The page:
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Olfactory loss and dysfunction in ciliopathies: Molecular mechanisms and potential therapies.

Curr Med Chem; 2018 01 04.
Artigo em Inglês | MEDLINE | ID: mdl-29303074

BACKGROUND:

Ciliopathies are a class of inherited pleiotropic genetic disorders in which alterations in cilia assembly, maintenance, and/or function exhibit penetrance in the multiple organ systems. Olfactory dysfunction is one such clinical manifestation that has been shown in both patients and model organisms. Existing therapies for ciliopathies are limited to the treatment or management of symptoms. The last decade has seen an increase in potential curative therapeutic options including small molecules and biologics. Recent work in multiciliated olfactory sensory neurons has demonstrated the capacity of targeted gene therapy to restore ciliation in terminally differentiated cells and rescue olfactory function. This review will discuss the current understanding of the penetrance of ciliopathies in the olfactory system. Importantly, it will highlight both pharmacological and biological approaches, and their potential therapeutic value in the olfactory system and other ciliated tissues.

METHODS:

We undertook a structured and comprehensive search of peer-reviewed research literature encompassing in vitro, in vivo, model organism, and clinical studies. From these publications, we describe the olfactory system, and discuss the penetrance of ciliopathies and impact of cilia loss on olfactory function. In addition, we outlined the developing therapies for ciliopathies across different organ and cell culture systems, and discussed their potential therapeutic application to the mammalian olfactory system.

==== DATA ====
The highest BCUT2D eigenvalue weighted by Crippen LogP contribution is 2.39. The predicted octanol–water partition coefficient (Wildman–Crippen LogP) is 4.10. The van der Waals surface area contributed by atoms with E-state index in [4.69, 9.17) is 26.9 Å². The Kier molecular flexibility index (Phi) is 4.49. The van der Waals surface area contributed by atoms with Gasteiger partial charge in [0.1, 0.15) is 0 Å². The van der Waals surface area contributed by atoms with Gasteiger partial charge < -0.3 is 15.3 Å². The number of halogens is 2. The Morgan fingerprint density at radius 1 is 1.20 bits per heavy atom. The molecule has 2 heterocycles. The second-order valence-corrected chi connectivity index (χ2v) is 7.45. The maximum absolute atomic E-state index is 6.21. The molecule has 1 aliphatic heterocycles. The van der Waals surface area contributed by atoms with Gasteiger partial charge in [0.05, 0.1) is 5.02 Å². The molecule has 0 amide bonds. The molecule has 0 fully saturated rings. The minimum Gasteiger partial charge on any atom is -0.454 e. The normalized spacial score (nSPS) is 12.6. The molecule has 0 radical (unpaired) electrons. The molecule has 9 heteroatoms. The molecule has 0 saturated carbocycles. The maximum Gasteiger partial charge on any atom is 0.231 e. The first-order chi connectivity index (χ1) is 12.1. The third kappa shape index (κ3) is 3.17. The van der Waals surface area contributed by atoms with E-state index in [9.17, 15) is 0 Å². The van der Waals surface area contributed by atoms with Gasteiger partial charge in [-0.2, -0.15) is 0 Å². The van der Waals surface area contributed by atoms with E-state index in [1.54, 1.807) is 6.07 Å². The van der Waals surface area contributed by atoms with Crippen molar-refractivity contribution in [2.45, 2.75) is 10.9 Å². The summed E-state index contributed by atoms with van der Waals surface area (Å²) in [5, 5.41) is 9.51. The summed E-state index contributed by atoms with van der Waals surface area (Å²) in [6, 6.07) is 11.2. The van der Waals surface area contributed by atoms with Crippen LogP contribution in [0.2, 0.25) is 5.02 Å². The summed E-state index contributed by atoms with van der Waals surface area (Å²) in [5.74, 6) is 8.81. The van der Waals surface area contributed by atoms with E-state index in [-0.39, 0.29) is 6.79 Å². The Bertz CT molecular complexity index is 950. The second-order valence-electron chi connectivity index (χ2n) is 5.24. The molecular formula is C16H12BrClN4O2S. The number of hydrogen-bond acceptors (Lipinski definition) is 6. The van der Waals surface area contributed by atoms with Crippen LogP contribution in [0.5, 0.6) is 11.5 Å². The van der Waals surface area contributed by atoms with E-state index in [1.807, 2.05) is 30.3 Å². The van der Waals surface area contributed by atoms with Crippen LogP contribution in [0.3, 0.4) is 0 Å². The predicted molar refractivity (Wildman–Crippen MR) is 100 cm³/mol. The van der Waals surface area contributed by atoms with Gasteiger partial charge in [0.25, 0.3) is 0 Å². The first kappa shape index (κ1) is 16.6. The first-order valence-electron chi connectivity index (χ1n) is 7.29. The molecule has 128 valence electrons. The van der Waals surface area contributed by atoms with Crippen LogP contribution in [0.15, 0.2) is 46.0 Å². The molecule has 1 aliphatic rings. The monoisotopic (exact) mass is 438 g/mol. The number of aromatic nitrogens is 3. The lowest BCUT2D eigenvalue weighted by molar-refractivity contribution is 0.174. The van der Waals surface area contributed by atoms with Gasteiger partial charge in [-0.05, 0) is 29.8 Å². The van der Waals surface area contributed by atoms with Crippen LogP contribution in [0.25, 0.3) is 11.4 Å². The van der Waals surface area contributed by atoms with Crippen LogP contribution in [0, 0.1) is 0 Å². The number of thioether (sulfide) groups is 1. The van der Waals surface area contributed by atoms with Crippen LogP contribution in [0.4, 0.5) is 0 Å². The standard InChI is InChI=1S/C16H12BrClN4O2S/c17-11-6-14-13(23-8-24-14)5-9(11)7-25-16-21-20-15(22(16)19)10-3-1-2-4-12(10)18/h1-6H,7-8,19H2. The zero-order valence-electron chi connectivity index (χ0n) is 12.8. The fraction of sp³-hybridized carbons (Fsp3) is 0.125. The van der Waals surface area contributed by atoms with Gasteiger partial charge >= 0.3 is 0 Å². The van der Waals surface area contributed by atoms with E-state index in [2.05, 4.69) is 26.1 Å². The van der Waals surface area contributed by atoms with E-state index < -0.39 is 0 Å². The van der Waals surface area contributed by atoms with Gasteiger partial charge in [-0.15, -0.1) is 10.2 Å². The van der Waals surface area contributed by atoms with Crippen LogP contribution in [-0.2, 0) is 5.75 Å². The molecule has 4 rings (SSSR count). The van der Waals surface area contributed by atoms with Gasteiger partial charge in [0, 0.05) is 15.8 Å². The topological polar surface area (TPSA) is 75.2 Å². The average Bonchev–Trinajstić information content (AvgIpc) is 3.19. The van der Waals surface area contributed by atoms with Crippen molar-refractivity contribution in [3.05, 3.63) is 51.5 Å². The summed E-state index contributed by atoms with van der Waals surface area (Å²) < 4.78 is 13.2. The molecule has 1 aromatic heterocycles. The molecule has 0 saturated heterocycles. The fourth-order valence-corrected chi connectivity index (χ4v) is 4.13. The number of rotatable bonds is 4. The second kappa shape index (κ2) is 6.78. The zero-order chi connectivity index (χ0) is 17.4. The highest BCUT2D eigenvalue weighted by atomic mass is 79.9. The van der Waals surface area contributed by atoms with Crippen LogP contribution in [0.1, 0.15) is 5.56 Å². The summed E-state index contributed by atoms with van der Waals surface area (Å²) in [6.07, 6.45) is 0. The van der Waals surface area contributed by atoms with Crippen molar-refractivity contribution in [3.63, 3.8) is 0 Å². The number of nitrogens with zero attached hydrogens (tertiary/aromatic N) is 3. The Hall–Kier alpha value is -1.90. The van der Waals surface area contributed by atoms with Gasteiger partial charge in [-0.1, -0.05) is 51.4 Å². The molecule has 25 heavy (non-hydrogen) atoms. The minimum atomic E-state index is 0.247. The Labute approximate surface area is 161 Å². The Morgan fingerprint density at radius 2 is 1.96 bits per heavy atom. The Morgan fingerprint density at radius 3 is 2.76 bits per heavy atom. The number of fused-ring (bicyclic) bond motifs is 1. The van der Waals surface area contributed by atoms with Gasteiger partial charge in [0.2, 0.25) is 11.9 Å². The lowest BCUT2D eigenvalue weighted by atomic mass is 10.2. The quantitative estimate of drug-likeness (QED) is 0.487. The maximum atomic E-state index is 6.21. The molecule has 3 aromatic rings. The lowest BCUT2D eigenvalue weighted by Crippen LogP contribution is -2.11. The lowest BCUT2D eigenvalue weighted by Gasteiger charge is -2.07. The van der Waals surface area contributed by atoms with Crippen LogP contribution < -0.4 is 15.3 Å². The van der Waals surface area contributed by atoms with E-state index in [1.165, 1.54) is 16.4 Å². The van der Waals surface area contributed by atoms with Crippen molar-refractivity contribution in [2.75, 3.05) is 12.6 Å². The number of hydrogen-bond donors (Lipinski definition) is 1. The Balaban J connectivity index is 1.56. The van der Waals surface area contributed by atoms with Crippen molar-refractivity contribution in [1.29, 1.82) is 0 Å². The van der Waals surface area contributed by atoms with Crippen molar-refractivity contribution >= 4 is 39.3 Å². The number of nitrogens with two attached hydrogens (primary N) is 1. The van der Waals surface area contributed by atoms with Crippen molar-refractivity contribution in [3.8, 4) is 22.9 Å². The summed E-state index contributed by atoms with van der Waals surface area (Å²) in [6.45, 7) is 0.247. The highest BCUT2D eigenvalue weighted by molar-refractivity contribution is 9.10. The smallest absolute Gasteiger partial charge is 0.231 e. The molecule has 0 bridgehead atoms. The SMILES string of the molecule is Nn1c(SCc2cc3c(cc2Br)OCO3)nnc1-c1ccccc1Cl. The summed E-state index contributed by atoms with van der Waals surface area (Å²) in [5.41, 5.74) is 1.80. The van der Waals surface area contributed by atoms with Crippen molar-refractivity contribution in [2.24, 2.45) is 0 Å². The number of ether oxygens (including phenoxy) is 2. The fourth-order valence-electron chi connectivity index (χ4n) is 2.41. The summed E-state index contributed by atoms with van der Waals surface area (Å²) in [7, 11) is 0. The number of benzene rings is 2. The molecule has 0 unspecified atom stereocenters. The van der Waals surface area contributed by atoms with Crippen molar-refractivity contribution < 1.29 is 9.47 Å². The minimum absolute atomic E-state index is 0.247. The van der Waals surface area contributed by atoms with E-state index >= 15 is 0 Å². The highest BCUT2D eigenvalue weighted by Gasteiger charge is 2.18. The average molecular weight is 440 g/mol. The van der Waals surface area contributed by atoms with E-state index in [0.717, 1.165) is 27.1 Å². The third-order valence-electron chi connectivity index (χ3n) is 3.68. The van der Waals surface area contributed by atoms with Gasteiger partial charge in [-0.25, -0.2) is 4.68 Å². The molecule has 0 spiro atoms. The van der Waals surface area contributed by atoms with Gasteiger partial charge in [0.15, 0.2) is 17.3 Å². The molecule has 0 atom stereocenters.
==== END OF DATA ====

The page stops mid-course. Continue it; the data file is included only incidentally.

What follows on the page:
RESULTS:

One-hundred sixety-one manuscripts were included in the review, centering on the understanding of olfactory penetrance of ciliopathies, and discussing the potential therapeutic options for ciliopathies in the context of the mammalian olfactory system. Forty-four manuscripts were used to generate a table listing the known congenital causes of olfactory dysfunction, with the first ten listed are linked to ciliopathies. Twenty-three manuscripts were used to outline the potential of small molecules for the olfactory system. Emphasis was placed on HDAC6 inhibitors and lithium, both of which were shown to stabilize microtubule structures, contributing to ciliogenesis and cilia lengthening. Seventy-five manuscripts were used to describe gene therapy and gene therapeutic strategies. Included were the implementation of adenoviral, adeno-associated virus (AAV), and lentiviral vectors to treat ciliopathies across different organ systems and application toward the olfactory system. Thus far, adenoviral and AAV-meditated ciliary restoration demonstrated successful proof-of-principle preclinical studies. In addition, gene editing, ex vivo gene therapy, and transplantation could serve as alternative therapeutic and long-term approaches. But for all approaches, additional assessment of vector immunogenicity, specificity, and efficacy need further investigation. Currently, ciliopathy treatments are limited to symptomatic management with no curative options. However, the accessibility and amenability of the olfactory system to treatment would facilitate development and advancement of a viable therapy.

CONCLUSIONS:

The findings of this review highlight the contribution of ciliopathies to a growing list of congenial olfactory dysfunctions. Promising results from other organ systems imply the feasibility of biologics, with results from gene therapies proving to be a viable therapeutic option for ciliopathies and olfactory dysfunction.